2017 – 2018 Scholarship Entry – Test Preparation Essay
Test Preparation Inc. Scholarship
My best study method might not be the most common way to conventional studying. I don’t go to the library and bury myself in books or cram the night before the exam. Instead, I talk to myself. That may seem weird or a bit like a sign of mental distress, but I promise it works wonders. Talking out loud can help with memory retention, summarizing information and making connections with the test material.
When I need to learn certain material, especially if it includes theory that requires memorization, I talk out loud to remember the information. When I’m reading, I’ll repeat the information out loud and try to make sense of what I’m saying. Additionally, while I’m talking out loud, I’ll often reword the definition or sentence in a way that I understand. Doing this, I find that
it becomes clear in my mind what material I know and conversely what I need to improve on.
Many people study by just reading the material and thinking they understand it fully. But its until you close your books and try to explain the information to yourself, that you realize the areas you need to focus on. This is similar to the method of explaining or teaching something to your friends, which helps increase your overall understanding. It has been proven that talking out loud to yourself can actually increase memory retention and the words spoken out loud would be remembered more than the ones read silently.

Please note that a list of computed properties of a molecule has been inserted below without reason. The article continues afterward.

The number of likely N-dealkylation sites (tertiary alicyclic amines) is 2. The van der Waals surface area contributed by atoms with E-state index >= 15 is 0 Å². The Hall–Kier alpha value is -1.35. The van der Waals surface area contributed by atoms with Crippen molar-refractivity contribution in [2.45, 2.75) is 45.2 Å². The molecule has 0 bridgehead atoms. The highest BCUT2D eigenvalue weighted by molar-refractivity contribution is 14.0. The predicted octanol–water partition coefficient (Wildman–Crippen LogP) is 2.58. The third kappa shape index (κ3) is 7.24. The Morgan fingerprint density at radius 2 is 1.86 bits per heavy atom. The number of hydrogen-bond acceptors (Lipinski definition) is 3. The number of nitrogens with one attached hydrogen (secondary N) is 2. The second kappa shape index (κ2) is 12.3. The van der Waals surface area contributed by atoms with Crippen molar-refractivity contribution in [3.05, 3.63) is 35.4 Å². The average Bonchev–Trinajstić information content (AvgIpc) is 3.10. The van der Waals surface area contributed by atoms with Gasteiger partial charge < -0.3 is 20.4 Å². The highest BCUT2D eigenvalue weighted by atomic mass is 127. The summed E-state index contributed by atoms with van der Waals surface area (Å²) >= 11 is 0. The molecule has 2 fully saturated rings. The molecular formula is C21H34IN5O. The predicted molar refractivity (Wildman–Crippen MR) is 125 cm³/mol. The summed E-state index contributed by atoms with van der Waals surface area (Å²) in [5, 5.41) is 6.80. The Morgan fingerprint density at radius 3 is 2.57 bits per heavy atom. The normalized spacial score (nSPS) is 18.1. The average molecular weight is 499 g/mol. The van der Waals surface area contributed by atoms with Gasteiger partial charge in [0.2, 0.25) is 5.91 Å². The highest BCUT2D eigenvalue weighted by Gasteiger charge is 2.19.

Talking out loud to myself when I study is also beneficial for summarizing information. Some course subjects I take have a hefty amount of information to remember, hence it is useful for me to talk to myself regarding the most essential key points to take away. It’s almost like I’m
having a conversation with myself, explaining what the different concepts are. Not only that, talking to myself allows me to make connections to the material I’m studying about. When I’m repeating things out loud, sometimes I’ll say things that make me wonder “why?” or “does that
really make sense?” It permits me to second guess what I’m saying rather than just blindly memorizing the information. If I find out from these questions that something is confusing, I’ll stop and take the time to learn more about the concept. Talking out loud assists with making
links and associations to the information; the process of explaining an idea to ourselves lets us see the existing connections and relationships.
In all, when somebody asks me how I approach studying, it can be a bit unusual to explain that I talk to myself; however, this is the method that I learn and retain information best. Talking out loud slows our thinking down, and with slowed thoughts we are able to be more deliberate
in the kind of information we are absorbing. Next time you are having a hard time studying, I urge you to leave the library, find a place where you are able to talk out loud and try this method. It works more than you could imagine.